Cold stores, she said, are not even enough to hold the fish glut.
The minister said this when she accompanied President Nana Addo Dankwa Akufo-Addo to present some 6,336 outboard motors and other fishing equipment to fisherfolk along the coast on Tuesday, 3 December 2019.
SAVANNAH, Ga. — From the surface, these 22 square miles of water are unexceptional.
But dip beneath the surface — go down 60 or 70 feet — and you’ll find a spectacular seascape. Sponges, barnacles and tube worms cover rocky ledges on the ocean floor, forming a “live bottom.”
Gray’s Reef is little more than a drop in the ocean 19 miles off the Georgia coast, but don’t confuse size for significance. In one of his last official acts, President Jimmy Carter declared the reef a national marine sanctuary at the urging of conservationists who said its abundance of life was unique and worth saving for future generations.
Tuna season, which falls between October and mid-January, and picks up again between April and May, sees the local market being bombarded with tuna at a giveaway price. Despite the illegal trade of recreationally caught fish, recreational catches will sell between R25/kg to R40/kg per fish, presenting itself as a favourable option to local restaurateurs, some of whom become reluctant to pay between R75/kg to R95/kg for quality, legally caught tuna.
“Unfortunately some restaurants choose the illegal route rather than supporting those that go above and beyond to operate within the law and produce a high end product for the consumer,” explains Kurt Hill, operations director at Cape Fish located in Paarden Eiland.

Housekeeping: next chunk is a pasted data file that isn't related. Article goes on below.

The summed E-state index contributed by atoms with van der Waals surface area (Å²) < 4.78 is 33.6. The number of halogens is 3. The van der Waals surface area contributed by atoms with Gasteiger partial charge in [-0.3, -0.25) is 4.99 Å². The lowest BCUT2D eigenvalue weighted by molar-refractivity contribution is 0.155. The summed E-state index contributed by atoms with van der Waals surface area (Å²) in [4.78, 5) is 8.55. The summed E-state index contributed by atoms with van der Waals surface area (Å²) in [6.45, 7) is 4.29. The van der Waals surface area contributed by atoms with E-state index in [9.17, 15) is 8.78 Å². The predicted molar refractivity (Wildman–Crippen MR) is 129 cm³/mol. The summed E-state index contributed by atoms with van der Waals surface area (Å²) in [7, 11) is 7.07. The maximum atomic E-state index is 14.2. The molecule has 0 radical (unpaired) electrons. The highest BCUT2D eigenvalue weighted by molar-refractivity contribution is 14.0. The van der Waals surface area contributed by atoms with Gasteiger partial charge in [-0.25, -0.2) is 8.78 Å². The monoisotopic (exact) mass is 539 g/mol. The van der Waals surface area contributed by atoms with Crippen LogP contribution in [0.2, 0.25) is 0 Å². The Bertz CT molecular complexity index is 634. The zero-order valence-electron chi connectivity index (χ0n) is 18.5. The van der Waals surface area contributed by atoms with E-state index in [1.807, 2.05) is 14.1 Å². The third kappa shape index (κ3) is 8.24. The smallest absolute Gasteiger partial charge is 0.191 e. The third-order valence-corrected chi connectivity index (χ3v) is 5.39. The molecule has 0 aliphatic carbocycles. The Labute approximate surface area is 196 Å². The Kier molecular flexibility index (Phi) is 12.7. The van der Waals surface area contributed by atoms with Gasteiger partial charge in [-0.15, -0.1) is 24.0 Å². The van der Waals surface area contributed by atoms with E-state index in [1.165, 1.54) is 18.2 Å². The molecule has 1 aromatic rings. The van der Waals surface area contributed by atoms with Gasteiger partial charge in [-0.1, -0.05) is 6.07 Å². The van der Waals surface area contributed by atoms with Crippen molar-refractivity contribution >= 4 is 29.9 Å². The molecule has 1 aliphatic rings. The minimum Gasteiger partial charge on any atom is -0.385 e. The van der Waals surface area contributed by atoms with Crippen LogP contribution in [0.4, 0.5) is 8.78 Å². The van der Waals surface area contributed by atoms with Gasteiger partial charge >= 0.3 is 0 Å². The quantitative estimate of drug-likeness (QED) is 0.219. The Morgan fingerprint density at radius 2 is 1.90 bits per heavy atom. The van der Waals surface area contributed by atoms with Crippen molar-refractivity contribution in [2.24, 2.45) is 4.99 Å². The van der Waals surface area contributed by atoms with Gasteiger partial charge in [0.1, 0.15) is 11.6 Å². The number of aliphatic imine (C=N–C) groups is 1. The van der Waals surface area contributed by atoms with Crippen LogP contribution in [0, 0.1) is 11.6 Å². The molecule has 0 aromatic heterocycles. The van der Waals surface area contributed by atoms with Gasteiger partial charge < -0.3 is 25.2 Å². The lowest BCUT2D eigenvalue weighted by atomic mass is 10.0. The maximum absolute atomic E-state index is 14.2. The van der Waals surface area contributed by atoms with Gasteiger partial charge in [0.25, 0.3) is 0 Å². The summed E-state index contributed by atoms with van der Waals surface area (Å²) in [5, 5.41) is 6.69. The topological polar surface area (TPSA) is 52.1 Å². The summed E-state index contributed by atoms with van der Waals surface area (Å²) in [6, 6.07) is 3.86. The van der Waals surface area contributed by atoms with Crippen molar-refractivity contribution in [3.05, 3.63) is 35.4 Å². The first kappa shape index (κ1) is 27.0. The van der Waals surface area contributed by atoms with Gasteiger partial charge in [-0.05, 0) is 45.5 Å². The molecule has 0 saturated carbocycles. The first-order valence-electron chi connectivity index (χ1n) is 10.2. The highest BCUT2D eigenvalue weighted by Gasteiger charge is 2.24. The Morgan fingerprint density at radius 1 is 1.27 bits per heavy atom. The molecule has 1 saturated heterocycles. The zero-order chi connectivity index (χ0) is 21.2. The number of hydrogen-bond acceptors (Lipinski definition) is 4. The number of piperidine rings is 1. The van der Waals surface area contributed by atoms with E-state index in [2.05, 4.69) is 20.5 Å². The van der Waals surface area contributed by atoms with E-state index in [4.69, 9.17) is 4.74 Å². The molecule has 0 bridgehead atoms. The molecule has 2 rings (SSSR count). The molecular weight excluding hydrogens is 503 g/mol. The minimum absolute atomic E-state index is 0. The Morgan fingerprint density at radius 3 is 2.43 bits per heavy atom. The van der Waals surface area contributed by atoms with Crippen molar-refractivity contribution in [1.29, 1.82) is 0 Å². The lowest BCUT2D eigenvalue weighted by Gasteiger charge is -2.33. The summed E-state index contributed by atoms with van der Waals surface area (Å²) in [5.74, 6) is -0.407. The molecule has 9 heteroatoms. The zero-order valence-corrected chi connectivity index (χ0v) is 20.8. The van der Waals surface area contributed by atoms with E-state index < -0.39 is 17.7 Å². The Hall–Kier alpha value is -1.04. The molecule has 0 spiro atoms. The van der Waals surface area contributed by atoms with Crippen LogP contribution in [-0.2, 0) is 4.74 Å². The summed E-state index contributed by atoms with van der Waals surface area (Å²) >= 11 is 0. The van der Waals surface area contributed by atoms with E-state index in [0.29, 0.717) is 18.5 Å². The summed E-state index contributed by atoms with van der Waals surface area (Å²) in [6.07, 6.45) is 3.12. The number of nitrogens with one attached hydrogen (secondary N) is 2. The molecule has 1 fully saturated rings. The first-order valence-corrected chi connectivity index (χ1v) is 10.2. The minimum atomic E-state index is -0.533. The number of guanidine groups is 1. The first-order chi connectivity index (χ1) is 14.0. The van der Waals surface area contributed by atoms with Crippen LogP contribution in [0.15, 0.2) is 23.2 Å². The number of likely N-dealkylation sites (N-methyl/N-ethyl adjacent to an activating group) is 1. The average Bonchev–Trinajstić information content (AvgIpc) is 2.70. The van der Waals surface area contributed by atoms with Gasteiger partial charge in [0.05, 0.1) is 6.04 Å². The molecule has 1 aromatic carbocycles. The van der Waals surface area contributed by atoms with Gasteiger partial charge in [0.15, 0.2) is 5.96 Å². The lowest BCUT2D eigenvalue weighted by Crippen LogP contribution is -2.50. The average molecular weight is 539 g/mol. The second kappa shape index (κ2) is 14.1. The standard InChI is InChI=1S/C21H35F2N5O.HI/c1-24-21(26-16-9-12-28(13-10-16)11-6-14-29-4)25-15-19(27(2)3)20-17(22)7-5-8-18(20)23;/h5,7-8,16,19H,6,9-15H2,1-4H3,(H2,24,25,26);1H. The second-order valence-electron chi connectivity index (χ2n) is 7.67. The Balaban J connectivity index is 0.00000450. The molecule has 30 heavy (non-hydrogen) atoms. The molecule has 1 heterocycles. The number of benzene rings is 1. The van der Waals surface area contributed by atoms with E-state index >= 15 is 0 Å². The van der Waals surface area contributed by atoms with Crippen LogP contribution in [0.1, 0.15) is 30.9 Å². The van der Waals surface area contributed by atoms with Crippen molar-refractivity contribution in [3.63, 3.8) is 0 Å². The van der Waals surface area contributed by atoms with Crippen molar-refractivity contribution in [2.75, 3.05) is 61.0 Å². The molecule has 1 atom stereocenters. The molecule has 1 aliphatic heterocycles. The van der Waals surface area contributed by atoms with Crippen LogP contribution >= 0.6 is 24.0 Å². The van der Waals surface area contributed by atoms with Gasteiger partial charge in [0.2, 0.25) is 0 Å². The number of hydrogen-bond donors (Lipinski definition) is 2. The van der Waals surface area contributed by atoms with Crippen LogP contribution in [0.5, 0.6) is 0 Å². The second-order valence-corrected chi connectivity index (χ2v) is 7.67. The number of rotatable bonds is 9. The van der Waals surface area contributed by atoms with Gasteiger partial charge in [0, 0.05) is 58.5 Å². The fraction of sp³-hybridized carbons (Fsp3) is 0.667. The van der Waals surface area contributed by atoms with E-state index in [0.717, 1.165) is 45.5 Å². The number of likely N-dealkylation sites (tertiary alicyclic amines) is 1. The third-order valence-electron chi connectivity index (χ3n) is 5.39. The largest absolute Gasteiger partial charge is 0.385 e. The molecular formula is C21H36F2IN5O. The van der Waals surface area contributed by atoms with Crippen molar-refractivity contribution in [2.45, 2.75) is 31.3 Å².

Identified as a key contributor to the problem are the local, annual tuna competitions, where recreational anglers and vessel owners enjoy large catches of tuna – the surplus which is sold into the market at a reduced price to make a profit, undercutting commercial fisheries.
New Zealand will sign up to new international maritime regulations to reduce ship emissions and lift air quality around ports and harbours, Associate Transport Minister Julie Anne Genter announced today.
Subject to completion of the Parliamentary treaty examination process, New Zealand will sign up to Annex VI of MARPOL, an International Maritime convention for the prevention of pollution from ships.
"Joining this convention will improve the health and environmental impact of shipping emissions, particularly around our port communities.
SERDANG - Ninety per cent of the country's waters is now free from intrusion by foreign fishing boats since an operation code-named “Op Naga” was launched last April, said Agriculture and Agro-Based Industry Minister Datuk Seri Salahuddin Ayub.
He said during the period, 160 foreign fishing boats were detained in the South China Sea and the Straits of Melaka, resulting in a significant increase in catches of local fishermen on the East Coast and the West Coast.
"The operation is not limited to detaining foreign fishing boats but also to prevent the use of fishing equipment such as dragon fish traps that can destroy the marine ecosystem," he told a press conference after opening a dialogue on the national fisheries industry here today.